Dear President Obama:
With the 68th UN General Assembly under way this week and the possibility of talks between the Unites States and Iran after 34 years of extreme tension and diplomatic silence, I feel it is my duty as an ex-political prisoner from Iran to write to you. Since the election of Iranian President Hassan Rouhani, various Western media outlets have shown a great deal of optimism that the relationship between Iran and the United States might take a turn for the better. However, most of this attention has been focused on Iran’s nuclear program, while for millions of Iranians the main problem, as it manifested itself during the 2009 presidential elections, has been that country’s terrible disregard for human rights and the lack of basic civil liberties. During the past 34 years, tens of thousands of Iranians have been arrested for speaking against the Iranian regime, almost all of them have been tortured, and thousands have been arbitrarily executed.
I was arrested in 1982 at the age of 16, and spent more than two years in Iran’s Evin prison. I was tortured, raped and forced to convert to Islam (I am a Christian and was born in a Christian family in Tehran) and I witnessed the torture and execution of my teenage friends. I have published two memoirs about my experiences in Iran, which have been translated into 25 languages, and I give an average of three talks a week at schools, universities and conferences around the world. Reliving my traumatic experiences takes a toll on me and is not at all something I enjoy, but it is all I can do to make sure that the world knows the stories of my friends who are buried in mass graves and those who have been so traumatized that they cannot speak. I am a witness and I have to testify.
What prompted me to write this letter was an article about a young woman named Masha Allen, who was abused by her adoptive father, Matthew Mancuso. Mr. Mancuso used Masha for child pornography until she was rescued by the FBI in 2003. Your Secretary of State, John Kerry, who was then a senator, was inspired to bring in Masha’s Law in 2006 to make it easier for victims of child pornography to sue for civil damages and seek justice. It is heartwarming when victims’ stories are heard and especially when practical steps are taken to help survivors. Masha’s lawyer said, “They have already taken away her childhood. She shouldn’t have to spend her adult life testifying to get justice.”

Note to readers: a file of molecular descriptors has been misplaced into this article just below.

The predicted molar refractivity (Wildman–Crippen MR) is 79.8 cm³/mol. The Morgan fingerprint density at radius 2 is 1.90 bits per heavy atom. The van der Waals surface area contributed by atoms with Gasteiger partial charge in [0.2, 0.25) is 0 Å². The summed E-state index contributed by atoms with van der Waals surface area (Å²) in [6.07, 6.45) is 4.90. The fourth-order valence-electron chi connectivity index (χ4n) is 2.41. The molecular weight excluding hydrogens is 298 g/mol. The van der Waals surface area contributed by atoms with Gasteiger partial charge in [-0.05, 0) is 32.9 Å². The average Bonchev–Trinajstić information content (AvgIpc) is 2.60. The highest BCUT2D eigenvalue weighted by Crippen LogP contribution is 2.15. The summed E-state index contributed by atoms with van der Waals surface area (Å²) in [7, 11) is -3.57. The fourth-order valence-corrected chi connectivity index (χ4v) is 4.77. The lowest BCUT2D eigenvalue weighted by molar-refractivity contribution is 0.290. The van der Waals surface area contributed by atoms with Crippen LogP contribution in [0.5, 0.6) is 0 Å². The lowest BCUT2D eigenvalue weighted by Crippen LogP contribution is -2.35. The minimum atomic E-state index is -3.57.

In Evin, they tied me to a bare wooden bed and lashed the soles of my feet with a length of cable until my feet were so swollen that I could not recognize them and could not walk. They took away my freedom, my childhood, my religion, and my dignity. After my release from Evin, I spent about 20 years battling post-traumatic stress disorder in silence and, for the past seven years, I have been speaking about my experiences, reliving them again and again with no real possibility of justice.
Dear Mr. President: If U.S. officials meet with their Iranian counterparts this week or in the near future to discuss Iran’s nuclear program, please remind the Iranians of the suffering of people like me and the hundreds of innocent political prisoners who languish in Iranian prisons as we speak, including students, writers, lawyers, film makers, journalists, bloggers, Christian pastors, and many members of the Baha’i community. Recently, in a political move and an attempt to present a softer face to the world, Iran released about 90 high-profile political prisoners, including human-rights lawyer Nasrin Sotoudeh and Canadian citizen Hamid Ghassemi-Shall, but hundreds more remain behind bars, many of whom are in desperate need of medical attention but have been denied help and are dying.
Dear Mr. President: It goes without saying that it doesn’t take much skill to negotiate with one’s friends, but it is most challenging to negotiate with one’s enemies. In my humble opinion, nothing can be fixed with bombs and violence in the long run. I certainly encourage you to negotiate with Iranian authorities, but when you do, please hold them accountable and ask them about the members and leaders of the Baha’i community who are incarcerated only because of their religion and about converts to Christianity who face years in prison, and please do ask Mr. Rouhani about his minister of justice, Mostafa Pourmohammadi, who was a member of death committees in the 1980s in Iran and had a hand in the arbitrary execution of thousands of individuals, many of whom were teenagers.
Marina Nemat is the author of Prisoner of Tehran and After Tehran.